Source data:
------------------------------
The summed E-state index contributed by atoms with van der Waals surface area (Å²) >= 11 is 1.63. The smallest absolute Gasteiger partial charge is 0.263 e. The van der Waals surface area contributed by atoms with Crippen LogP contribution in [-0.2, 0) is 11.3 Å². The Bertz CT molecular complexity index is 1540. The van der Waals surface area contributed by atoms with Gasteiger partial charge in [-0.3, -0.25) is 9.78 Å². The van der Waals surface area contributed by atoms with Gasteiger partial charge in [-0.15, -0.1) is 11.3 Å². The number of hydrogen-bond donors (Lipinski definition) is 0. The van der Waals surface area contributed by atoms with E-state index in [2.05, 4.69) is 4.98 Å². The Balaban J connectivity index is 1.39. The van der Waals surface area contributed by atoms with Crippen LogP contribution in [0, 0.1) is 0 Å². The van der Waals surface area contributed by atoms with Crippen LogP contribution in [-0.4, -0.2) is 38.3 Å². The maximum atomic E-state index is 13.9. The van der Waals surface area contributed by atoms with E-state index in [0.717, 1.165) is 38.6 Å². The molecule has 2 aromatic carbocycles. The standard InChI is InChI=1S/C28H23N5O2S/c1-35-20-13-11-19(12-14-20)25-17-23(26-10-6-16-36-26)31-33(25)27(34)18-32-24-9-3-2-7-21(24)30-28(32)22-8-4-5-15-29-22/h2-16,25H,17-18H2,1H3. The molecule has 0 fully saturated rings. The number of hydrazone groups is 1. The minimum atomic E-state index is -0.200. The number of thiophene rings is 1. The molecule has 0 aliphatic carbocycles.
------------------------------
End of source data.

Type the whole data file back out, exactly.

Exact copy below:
The summed E-state index contributed by atoms with van der Waals surface area (Å²) >= 11 is 1.63. The smallest absolute Gasteiger partial charge is 0.263 e. The van der Waals surface area contributed by atoms with Crippen LogP contribution in [-0.2, 0) is 11.3 Å². The Bertz CT molecular complexity index is 1540. The van der Waals surface area contributed by atoms with Gasteiger partial charge in [-0.3, -0.25) is 9.78 Å². The van der Waals surface area contributed by atoms with Gasteiger partial charge in [-0.15, -0.1) is 11.3 Å². The number of hydrogen-bond donors (Lipinski definition) is 0. The van der Waals surface area contributed by atoms with E-state index in [2.05, 4.69) is 4.98 Å². The Balaban J connectivity index is 1.39. The van der Waals surface area contributed by atoms with Crippen LogP contribution in [0, 0.1) is 0 Å². The van der Waals surface area contributed by atoms with Crippen LogP contribution in [-0.4, -0.2) is 38.3 Å². The maximum atomic E-state index is 13.9. The van der Waals surface area contributed by atoms with E-state index in [0.717, 1.165) is 38.6 Å². The molecule has 2 aromatic carbocycles. The standard InChI is InChI=1S/C28H23N5O2S/c1-35-20-13-11-19(12-14-20)25-17-23(26-10-6-16-36-26)31-33(25)27(34)18-32-24-9-3-2-7-21(24)30-28(32)22-8-4-5-15-29-22/h2-16,25H,17-18H2,1H3. The molecule has 0 fully saturated rings. The number of hydrazone groups is 1. The minimum atomic E-state index is -0.200. The number of thiophene rings is 1. The molecule has 0 aliphatic carbocycles.